02/02/2005

Hope that Athletes with Temporary Paralysis can Return to Sports
Research Shows Temporary Paralysis Does Not Increase Odds of Catastrophic Injury


MORGANTOWN, W.Va. – The athlete lays on a field, unmoving. As the crowd watches silently, the player is wrapped securely in a neck brace, loaded on to a stretcher, wheeled to an ambulance, and carried off the field of play. There are many questions in the mind of teammates, opponents and fans, but chief among them are “is it serious” and “is this the end of a career?”

Finding as answer to those question is the aim of an article published in the January issue of Journal of Neurosurgery: Spine.

For the athlete, the feeling that legs, feet, toes, even arms and fingers don’t work is terrifying. And for some, that feeling never goes away. For others, however, the paralysis lasts only a short time. Those athletes suffer what is known as a transient spinal cord injury.

“A transient spinal cord injury is temporary,” explains Julian Bailes, M.D., chair of the neurosurgery department at West Virginia Unviersity. “But at the time it occurs, no one knows that it is not permanent. TCSI in athletes presents a challenging clinical scenario. The early neurological signs, on-field management of the injury, and triage can be confusing for the athlete, the trainer, team physician and neurosurgeon.”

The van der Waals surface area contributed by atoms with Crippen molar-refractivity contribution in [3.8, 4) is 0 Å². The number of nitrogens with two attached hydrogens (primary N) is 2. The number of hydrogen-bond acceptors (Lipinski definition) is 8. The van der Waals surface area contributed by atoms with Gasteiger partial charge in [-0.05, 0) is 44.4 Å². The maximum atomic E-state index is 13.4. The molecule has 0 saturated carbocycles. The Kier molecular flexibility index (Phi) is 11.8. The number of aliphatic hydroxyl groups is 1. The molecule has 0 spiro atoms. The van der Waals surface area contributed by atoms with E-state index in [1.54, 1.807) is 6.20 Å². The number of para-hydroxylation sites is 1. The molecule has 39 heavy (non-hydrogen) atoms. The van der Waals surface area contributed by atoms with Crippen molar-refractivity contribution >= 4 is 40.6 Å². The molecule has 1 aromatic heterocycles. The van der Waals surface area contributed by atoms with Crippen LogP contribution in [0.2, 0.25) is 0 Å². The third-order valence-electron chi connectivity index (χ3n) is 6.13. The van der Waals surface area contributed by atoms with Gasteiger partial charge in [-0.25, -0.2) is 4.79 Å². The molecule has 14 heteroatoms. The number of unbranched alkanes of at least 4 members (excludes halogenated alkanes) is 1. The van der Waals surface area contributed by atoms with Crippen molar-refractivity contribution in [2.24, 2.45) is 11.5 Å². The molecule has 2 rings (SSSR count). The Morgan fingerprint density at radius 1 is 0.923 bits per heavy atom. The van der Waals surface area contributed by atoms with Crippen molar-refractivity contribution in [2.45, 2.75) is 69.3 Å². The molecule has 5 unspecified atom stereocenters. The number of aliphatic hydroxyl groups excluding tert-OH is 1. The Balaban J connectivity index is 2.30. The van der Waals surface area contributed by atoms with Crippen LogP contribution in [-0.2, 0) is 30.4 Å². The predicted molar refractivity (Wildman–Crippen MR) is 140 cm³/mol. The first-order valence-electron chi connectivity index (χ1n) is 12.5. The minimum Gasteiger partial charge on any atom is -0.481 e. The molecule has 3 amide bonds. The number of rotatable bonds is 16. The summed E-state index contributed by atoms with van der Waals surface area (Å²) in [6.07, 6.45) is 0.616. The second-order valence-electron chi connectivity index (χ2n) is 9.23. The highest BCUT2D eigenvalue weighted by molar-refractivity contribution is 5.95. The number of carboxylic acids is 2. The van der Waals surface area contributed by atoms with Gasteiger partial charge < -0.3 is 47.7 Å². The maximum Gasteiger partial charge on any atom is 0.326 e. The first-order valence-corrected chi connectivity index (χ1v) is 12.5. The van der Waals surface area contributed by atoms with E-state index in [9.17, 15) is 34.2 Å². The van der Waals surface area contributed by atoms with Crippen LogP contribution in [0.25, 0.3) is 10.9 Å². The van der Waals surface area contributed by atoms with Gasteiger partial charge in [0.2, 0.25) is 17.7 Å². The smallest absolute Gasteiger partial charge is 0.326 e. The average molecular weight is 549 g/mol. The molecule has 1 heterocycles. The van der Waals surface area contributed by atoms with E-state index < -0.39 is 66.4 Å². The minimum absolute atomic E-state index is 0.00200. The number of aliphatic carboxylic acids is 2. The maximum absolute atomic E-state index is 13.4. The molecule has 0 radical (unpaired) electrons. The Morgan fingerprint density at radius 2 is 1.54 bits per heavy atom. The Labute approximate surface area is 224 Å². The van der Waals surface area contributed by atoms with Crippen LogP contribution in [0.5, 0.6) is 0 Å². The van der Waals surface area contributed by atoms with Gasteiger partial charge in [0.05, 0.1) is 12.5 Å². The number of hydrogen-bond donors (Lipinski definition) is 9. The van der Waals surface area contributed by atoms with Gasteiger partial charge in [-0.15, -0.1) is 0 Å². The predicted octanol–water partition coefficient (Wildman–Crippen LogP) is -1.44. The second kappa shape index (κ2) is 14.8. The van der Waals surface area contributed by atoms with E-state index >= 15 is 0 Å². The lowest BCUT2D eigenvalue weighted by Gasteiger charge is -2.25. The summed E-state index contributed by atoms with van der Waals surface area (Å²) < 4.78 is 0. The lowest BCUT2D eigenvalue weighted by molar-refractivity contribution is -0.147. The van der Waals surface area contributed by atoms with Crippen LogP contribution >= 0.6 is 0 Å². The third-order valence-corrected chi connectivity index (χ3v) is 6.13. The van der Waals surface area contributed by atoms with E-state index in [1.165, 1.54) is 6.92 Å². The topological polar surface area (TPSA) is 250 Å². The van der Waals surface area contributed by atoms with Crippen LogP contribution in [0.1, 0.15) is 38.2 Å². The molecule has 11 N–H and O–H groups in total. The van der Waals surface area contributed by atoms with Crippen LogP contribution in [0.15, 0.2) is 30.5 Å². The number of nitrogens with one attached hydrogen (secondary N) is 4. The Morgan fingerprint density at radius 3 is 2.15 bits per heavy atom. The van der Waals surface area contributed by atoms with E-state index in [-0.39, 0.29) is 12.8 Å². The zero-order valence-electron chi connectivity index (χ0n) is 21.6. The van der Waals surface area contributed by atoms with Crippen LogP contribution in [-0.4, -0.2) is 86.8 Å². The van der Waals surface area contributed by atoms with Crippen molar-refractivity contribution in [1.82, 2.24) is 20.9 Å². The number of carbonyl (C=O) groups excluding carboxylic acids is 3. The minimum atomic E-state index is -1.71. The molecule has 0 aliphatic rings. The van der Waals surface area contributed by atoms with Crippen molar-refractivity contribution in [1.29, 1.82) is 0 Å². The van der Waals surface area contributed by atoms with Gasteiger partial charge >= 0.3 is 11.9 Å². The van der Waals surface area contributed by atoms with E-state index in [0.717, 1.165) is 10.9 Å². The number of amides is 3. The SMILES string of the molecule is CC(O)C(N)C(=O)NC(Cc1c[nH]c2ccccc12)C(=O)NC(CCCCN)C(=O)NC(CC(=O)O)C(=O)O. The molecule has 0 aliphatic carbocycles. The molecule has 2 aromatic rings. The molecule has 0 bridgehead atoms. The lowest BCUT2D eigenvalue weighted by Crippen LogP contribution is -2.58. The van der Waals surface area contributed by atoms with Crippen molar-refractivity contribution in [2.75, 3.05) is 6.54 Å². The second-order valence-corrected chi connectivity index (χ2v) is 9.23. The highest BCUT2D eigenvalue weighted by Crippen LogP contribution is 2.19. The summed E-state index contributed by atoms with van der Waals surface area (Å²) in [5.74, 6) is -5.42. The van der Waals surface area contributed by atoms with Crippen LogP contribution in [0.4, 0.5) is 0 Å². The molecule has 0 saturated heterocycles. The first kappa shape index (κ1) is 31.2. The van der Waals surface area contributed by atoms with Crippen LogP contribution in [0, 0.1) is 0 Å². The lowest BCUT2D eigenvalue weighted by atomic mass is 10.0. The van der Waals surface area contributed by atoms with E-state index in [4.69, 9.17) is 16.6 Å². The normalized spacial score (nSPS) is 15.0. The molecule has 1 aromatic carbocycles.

According to Dr. Bailes, decisions about diagnostic evaluation and returning to participation in contact sports are also complex with a transient spinal cord injury.

“The injured athletes often want to return to competition, making these cases difficult to manage,” Bailes added. “By returning to the sport, they put themselves at risk of subsequent head and spinal injuries.”

In an article published in the January 2005 issue of the Journal of Neurosurgery: Spine, Bailes concludes that a single episode of transient spinal cord injury, with no further indication of injury, does not substantially increase the risk of future catastrophic spinal cord injury.

“It is important, however, that athletes at any level realize that neurological sports medicine is highly individualized,” Bailes said. “There are many factors to consider before deciding if an injured athlete should return to competition. Most importantly, an athlete who has suffered a transient spinal cord injury must be aware that the injury was not necessarily harmless and that while the risk is small, there is still a risk of permanent spinal cord injury.”

- WVU -


05-009
For more information:
Bill Case, HSC News Service, (304) 293-7087
casew@rcbhsc.wvu.edu
Ic: 1-17-05

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